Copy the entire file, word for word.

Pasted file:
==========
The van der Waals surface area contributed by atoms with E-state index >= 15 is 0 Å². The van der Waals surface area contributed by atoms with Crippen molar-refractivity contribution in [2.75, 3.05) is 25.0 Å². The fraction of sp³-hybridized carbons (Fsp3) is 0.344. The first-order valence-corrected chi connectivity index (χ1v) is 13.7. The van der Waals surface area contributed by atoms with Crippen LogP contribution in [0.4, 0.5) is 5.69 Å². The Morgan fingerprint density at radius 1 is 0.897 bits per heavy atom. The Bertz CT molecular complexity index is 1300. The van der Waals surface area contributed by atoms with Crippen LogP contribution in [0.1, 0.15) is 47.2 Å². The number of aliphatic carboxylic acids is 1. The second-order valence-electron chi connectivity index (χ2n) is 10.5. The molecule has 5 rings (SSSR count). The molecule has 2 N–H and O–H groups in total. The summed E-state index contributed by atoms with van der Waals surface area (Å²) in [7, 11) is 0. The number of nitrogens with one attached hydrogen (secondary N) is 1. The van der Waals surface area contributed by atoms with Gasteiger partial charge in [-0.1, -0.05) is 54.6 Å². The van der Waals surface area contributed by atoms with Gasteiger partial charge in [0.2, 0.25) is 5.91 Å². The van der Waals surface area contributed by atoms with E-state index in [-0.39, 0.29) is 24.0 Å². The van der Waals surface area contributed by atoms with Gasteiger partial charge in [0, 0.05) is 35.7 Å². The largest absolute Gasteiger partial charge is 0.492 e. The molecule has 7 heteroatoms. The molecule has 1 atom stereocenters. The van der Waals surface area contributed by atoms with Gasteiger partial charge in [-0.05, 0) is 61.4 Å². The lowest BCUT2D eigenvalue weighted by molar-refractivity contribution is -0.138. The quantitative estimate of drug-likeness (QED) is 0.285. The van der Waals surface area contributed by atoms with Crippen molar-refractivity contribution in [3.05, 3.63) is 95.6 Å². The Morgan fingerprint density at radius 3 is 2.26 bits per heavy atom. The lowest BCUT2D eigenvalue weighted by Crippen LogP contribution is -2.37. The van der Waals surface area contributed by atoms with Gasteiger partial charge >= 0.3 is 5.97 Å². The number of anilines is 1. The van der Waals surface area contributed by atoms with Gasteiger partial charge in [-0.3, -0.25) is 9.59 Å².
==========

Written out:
The van der Waals surface area contributed by atoms with E-state index >= 15 is 0 Å². The van der Waals surface area contributed by atoms with Crippen molar-refractivity contribution in [2.75, 3.05) is 25.0 Å². The fraction of sp³-hybridized carbons (Fsp3) is 0.344. The first-order valence-corrected chi connectivity index (χ1v) is 13.7. The van der Waals surface area contributed by atoms with Crippen LogP contribution in [0.4, 0.5) is 5.69 Å². The Morgan fingerprint density at radius 1 is 0.897 bits per heavy atom. The Bertz CT molecular complexity index is 1300. The van der Waals surface area contributed by atoms with Crippen LogP contribution in [0.1, 0.15) is 47.2 Å². The number of aliphatic carboxylic acids is 1. The second-order valence-electron chi connectivity index (χ2n) is 10.5. The molecule has 5 rings (SSSR count). The molecule has 2 N–H and O–H groups in total. The summed E-state index contributed by atoms with van der Waals surface area (Å²) in [7, 11) is 0. The number of nitrogens with one attached hydrogen (secondary N) is 1. The van der Waals surface area contributed by atoms with Gasteiger partial charge in [-0.1, -0.05) is 54.6 Å². The van der Waals surface area contributed by atoms with Gasteiger partial charge in [0.2, 0.25) is 5.91 Å². The van der Waals surface area contributed by atoms with E-state index in [-0.39, 0.29) is 24.0 Å². The van der Waals surface area contributed by atoms with Gasteiger partial charge in [0, 0.05) is 35.7 Å². The largest absolute Gasteiger partial charge is 0.492 e. The molecule has 7 heteroatoms. The molecule has 1 atom stereocenters. The van der Waals surface area contributed by atoms with Gasteiger partial charge in [-0.05, 0) is 61.4 Å². The lowest BCUT2D eigenvalue weighted by molar-refractivity contribution is -0.138. The quantitative estimate of drug-likeness (QED) is 0.285. The van der Waals surface area contributed by atoms with Crippen molar-refractivity contribution in [3.05, 3.63) is 95.6 Å². The Morgan fingerprint density at radius 3 is 2.26 bits per heavy atom. The lowest BCUT2D eigenvalue weighted by Crippen LogP contribution is -2.37. The van der Waals surface area contributed by atoms with Gasteiger partial charge >= 0.3 is 5.97 Å². The number of anilines is 1. The van der Waals surface area contributed by atoms with Gasteiger partial charge in [-0.3, -0.25) is 9.59 Å².